Data from NASA's Juno spacecraft suggests that Jupiter was shaken to its core by a colossal, head-on collision 4.5 billion years ago with a planet about 10 times more massive than Earth.
According to a new study this week in the journal Nature, the planetary impact scenario can explain surprising readings about Jupiter's gravitational field that Juno has made since arriving at the solar system's largest planet in 2016. Researchers ran thousands of computer simulations for the study and found the head-on impact scenario best explained Juno's gravitational readings.
"We have been studying the giant planets, particularly Jupiter and Saturn, since the time of Galileo, but we still don't know exactly how they formed," said Rice University astronomer and study co-author Andrea Isella.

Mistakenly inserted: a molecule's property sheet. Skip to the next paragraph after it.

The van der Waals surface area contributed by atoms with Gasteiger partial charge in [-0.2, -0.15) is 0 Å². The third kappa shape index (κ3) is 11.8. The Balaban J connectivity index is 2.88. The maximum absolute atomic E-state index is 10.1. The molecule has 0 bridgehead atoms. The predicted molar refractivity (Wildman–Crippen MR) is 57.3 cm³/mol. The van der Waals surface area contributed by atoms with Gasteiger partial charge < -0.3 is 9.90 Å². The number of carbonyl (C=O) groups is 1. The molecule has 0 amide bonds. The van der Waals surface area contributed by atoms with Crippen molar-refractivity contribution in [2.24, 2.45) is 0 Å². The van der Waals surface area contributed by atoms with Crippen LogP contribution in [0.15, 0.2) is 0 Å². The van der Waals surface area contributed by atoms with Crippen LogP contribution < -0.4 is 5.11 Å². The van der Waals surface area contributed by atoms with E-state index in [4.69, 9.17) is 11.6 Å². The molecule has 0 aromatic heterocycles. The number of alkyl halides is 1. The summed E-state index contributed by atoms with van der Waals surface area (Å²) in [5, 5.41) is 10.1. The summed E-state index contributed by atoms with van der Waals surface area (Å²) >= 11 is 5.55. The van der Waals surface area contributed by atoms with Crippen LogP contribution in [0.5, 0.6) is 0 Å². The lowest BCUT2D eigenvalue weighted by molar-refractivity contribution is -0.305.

Isella said some theories suggest Jupiter began as a dense, rocky planet that later gathered its thick atmosphere from the primordial disk of gas and dust that birthed our sun, Sol. Other theories have Jupiter forming from the gravitational collapse of a portion of the disk. In that case, Jupiter's core wouldn't have been dense and rocky from the start, but it would have become increasingly dense as gravity dragged iron and other heavy elements toward the center of the planet.